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Judge says no to Marine recruit
Posted by: McQ on Saturday, March 08, 2008

I've gotten a few emails concerning this story. Here's the gist:
Shawn Sage long dreamed of joining the military, and watching "Full Metal Jacket" last year really sold him on becoming a Marine.

But last fall, a Los Angeles Superior Court commissioner dashed the foster teen's hopes of early enlistment for Marine sniper duty, plus a potential $10,000 signing bonus.

In denying the Royal High School student delayed entry into the Marine Corps, Children's Court Commissioner Marilyn Mackel reportedly told Sage and a recruiter that she didn't approve of the Iraq war, didn't trust recruiters and didn't support the military.

"The judge said she didn't support the Iraq war for any reason why we're over there," said Marine recruiter Sgt. Guillermo Medrano of the Simi Valley USMC recruiting office.

"She just said all recruiters were the same - that they `all tap dance and tell me what I want to hear.' She said she didn't want him to fight in it."

Sage, 17, said he begged for Mackel's permission.

"Foster children shouldn't be denied (an) ability to enlist in the service just because they're foster kids," he said. "Foster kids shouldn't have to go to court to gain approval to serve one's country."

Mackel, a juvenile dependency commissioner at the Children's Court in Monterey Park, declined through a clerk to speak about any court case or comments she may have made in court.
Now, to begin with, there is the issue of guardianship and foster children. I'm no expert on the matter, but it seems to me that it would be the state who has taken the responsibility inherent in guardianship since the foster care program is a government run program. Whether you like that or not, that's what exists. And that means for minor children, it has the final say in matters pertaining to the child until that child reaches his or her majority.

However, that said, what we're talking about here has nothing to do with discharging legal responsibility, but instead denial of something simply because of the personal belief of the judge. Not law. Not precedent. Nothing more than her dislike of a particular war if the story is correct.

Some will argue that if this young man were under his parent's roof, they could indeed do precisely the same thing this judge did. That is, refuse to sign the recruiting papers because they disagree with the war.

Yes. That is their right as a parent. There is no legal obligation for a parent to be fair and impartial. When the child turns 18, he will do what he wishes as is his right. So, they will argue, the court, in this case, is doing nothing different than some parents would do. Here's where we disagree. The role of the court is to be fair and impartial in its application of the law. Its function isn't to rule by whim and personal prejudice.

Now, I don't know the law in this case or precedent, but I do know that if what is reported is true, and the only thing the judge cited as a reason for denying this young man the authority to sign up for a delayed-entry program with the Marines (note that he still wouldn't go until he was 18 under DEP, something he's going to do anyway in a year) was her prejudice against both the war and the military, then she has no legal foundation upon which to base her refusal.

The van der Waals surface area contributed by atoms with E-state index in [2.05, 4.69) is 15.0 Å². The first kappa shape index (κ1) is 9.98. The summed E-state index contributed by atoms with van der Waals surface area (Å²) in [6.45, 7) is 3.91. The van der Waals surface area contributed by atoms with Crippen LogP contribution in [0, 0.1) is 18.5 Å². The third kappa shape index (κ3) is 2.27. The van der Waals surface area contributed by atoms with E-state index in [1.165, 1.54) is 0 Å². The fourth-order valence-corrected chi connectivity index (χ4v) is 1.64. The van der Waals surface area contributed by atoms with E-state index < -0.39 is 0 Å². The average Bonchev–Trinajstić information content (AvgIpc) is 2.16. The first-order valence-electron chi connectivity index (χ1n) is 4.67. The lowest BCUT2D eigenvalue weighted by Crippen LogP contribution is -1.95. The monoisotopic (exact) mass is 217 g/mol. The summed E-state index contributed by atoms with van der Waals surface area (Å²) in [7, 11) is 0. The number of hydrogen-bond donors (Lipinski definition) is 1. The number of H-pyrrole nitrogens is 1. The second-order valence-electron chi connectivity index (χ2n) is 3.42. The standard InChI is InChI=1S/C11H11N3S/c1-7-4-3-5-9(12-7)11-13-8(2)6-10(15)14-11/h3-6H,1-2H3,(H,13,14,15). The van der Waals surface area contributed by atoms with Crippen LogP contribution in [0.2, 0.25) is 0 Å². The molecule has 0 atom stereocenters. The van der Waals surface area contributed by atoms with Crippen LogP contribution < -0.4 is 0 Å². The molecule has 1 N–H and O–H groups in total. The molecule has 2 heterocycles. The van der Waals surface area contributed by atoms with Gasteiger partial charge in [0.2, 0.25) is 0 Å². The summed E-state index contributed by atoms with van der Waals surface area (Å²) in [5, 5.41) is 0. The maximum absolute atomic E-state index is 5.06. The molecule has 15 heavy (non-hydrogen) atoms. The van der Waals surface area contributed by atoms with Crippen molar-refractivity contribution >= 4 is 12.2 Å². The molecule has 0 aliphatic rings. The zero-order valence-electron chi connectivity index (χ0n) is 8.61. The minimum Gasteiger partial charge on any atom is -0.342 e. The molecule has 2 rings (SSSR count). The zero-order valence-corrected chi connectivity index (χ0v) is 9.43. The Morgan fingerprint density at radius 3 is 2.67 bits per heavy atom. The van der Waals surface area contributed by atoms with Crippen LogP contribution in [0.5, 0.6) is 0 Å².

I have no idea if this can be appealed, but it should be. And I have no idea if this is an elected judge or an appointed judge, but if elected someone should start a recall petition and if appointed, her performance in this case should be reviewed immediately.

We're either a nation of laws or a nation of men. Nations of men are ruled by whim. And this seems to me to be a classic case of just that.
 
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Comments
Truly disgusting! Surely this can not be legal!
 
Written By: Gregoir
URL: http://
I suspect that in such a case the judge is supposed to decide what she or he thinks is in the best interest of the child. That inherently involves subjective calls. If a judge thinks that a 17 year old, motivated by an emotional reaction to a movie, made a decision not in his long term interest for whatever reason, then she should deny the request. He’ll be 18 in not too long.
 
Written By: Scott Erb
URL: http://faculty.umf.maine.edu/~erb/blog.htm
i think i have to agree a bit with erb here.. I dont agree with the judge, but as far as i know the judge did what she was supposed to. a personal opinion about the situation. I dunno.
 
Written By: josh b
URL: http://
I dont agree with the judge, but as far as i know the judge did what she was supposed to. a personal opinion about the situation.
Part of what is being missed here is this is a delayed entry program which means the enlistee goes nowhere until he’s 18. However it allows the recruiter to work with and prepare the recruit for his enlistment, gives him preference in job choice and, in this case, a monetary bonus.

If the young man is going to do it anyway when he’s 18, isn’t she depriving him of experiences (and money) which will better prepare him for what he will eventually do? Why is that legally the right thing to do?
 
Written By: McQ
URL: http://www.QandO.net
If the young man is going to do it anyway when he’s 18, isn’t she depriving him of experiences (and money) which will better prepare him for what he will eventually do? Why is that legally the right thing to do?
What a 17 year old wants to do today isn’t necessarily what an 18 year old will choose tomorrow. The judge may think that with a bit of time the boy will (in her opinion) "come to his senses." Bad decision by the judge? Perhaps. But I don’t think it can be seen as illegal.
 
Written By: Scott Erb
URL: http://faculty.umf.maine.edu/~erb/blog.htm
The judge may think that with a bit of time the boy will (in her opinion) "come to his senses."
Then the kid can back out before actually enlisting. The DEP does not legally obligate the child to enlist when he is 18 — it is not an actual enlistment.

Therefore, that cannot be used as a logical reason to deny the boy to enter the DEP.
 
Written By: JWG
URL: http://
So, to recap, you don’t know the law or the precedent and also can’t say that what was reported is an accurate representation of what happened, yet you feel comfortable claiming that the judge should be recalled.

There’s only one word for that kind of blinding dumb: Macaca!
 
Written By: jpe
URL: http://
There’s only one word for that kind of blinding dumb: Macaca!
Umm ... still mixing up who worked for Allen from this blog, eh?

We know which word applies to that, don’t we?
 
Written By: McQ
URL: http://www.QandO.net
Therefore, that cannot be used as a logical reason to deny the boy to enter the DEP.
Or legal reason.